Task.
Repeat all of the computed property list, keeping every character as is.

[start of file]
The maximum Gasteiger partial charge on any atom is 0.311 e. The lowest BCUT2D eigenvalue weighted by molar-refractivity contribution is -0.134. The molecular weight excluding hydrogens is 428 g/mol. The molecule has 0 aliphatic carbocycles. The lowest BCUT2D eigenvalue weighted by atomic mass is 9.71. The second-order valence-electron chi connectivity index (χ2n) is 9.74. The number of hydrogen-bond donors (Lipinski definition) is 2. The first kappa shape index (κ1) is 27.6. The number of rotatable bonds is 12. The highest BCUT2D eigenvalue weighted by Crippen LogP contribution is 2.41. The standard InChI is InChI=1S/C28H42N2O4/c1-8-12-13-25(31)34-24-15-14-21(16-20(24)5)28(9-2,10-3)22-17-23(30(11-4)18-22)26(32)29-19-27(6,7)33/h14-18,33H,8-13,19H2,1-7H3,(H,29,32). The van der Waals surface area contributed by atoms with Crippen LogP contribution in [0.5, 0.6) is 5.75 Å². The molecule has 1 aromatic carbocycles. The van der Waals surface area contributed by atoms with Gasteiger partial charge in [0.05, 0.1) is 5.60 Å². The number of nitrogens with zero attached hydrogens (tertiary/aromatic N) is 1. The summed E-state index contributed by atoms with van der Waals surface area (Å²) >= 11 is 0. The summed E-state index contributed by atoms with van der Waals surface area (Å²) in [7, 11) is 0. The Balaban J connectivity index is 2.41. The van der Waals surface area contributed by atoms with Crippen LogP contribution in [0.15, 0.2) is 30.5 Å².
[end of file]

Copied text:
The maximum Gasteiger partial charge on any atom is 0.311 e. The lowest BCUT2D eigenvalue weighted by molar-refractivity contribution is -0.134. The molecular weight excluding hydrogens is 428 g/mol. The molecule has 0 aliphatic carbocycles. The lowest BCUT2D eigenvalue weighted by atomic mass is 9.71. The second-order valence-electron chi connectivity index (χ2n) is 9.74. The number of hydrogen-bond donors (Lipinski definition) is 2. The first kappa shape index (κ1) is 27.6. The number of rotatable bonds is 12. The highest BCUT2D eigenvalue weighted by Crippen LogP contribution is 2.41. The standard InChI is InChI=1S/C28H42N2O4/c1-8-12-13-25(31)34-24-15-14-21(16-20(24)5)28(9-2,10-3)22-17-23(30(11-4)18-22)26(32)29-19-27(6,7)33/h14-18,33H,8-13,19H2,1-7H3,(H,29,32). The van der Waals surface area contributed by atoms with Crippen LogP contribution in [0.5, 0.6) is 5.75 Å². The molecule has 1 aromatic carbocycles. The van der Waals surface area contributed by atoms with Gasteiger partial charge in [0.05, 0.1) is 5.60 Å². The number of nitrogens with zero attached hydrogens (tertiary/aromatic N) is 1. The summed E-state index contributed by atoms with van der Waals surface area (Å²) >= 11 is 0. The summed E-state index contributed by atoms with van der Waals surface area (Å²) in [7, 11) is 0. The Balaban J connectivity index is 2.41. The van der Waals surface area contributed by atoms with Crippen LogP contribution in [0.15, 0.2) is 30.5 Å².